When Robert came back, he found Douglas sitting by the ditch, with the remains of his Great Aunt's tea set strewn around him in the grass. Not a single item remained intact, though nothing else in his stock had come to any injury. His sense of loss, however, was enormous.
Robert didn't know what to make of the sight at all. He was not the kind of man who had any ambitions to own a tea set of any description, let alone a delicate-looking pink one, but he could tell, even from a careful distance, that the broken remains meant a lot to Douglas.
He offered an awkward grimace.
"I've got some glue in the car. That wouldn't help, though. Would it?"
Douglas laughed a little desperately. Indeed, it would not help at all. He shook his head.
"Not really, but thank you for the offer."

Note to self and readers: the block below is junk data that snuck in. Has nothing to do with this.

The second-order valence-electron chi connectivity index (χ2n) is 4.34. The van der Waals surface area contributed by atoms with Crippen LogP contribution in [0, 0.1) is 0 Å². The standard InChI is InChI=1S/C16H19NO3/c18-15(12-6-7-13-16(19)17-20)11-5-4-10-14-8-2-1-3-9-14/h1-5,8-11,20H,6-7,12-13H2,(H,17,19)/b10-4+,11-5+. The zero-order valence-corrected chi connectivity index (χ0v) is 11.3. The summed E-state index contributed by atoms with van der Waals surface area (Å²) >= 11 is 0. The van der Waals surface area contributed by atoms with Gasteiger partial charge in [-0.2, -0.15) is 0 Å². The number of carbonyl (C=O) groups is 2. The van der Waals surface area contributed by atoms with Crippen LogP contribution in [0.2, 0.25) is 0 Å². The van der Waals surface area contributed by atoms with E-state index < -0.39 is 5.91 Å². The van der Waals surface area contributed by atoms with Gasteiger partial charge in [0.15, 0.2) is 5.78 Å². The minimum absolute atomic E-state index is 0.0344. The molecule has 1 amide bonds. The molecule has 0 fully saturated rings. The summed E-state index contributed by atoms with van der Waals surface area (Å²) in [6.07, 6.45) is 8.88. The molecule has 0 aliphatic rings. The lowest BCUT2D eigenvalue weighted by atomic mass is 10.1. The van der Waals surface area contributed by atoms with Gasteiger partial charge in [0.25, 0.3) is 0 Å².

The two of them tied one car to the other and managed, after a fair amount of wheel spinning and flying mud, to extricate the vehicle.
Grateful despite his loss and still in awe of Robert's good looks, Douglas tentatively offered to buy him a pint for his troubles. It seemed like the right thing to do.
Much to his disappointment, the younger man looked at his watch.
"You're having a laugh. It's nine in the morning."
This stunned Douglas somewhat and he amended his offer rather hastily.
"...that cup of tea, then?" he asked, holding out his gleaming thermos flask in one hand and his fractured teacup in the other.
That made Robert smile and snort a little as he tried not to laugh too loudly.
To his credit, Douglas managed to laugh as well. There wasn't a great deal else he could have done.
It was then that they realised that they had not, in all the excitement, remembered to exchange names. There came about a rather hasty swapping of handshakes that started firm and lingered nicely, with a momentarily held stare from those warm, forest eyes. At that moment, Robert Black could have made all the jokes in the world about fine bone china and pink, floral designs and Douglas Stanton would have let him get away with every single one.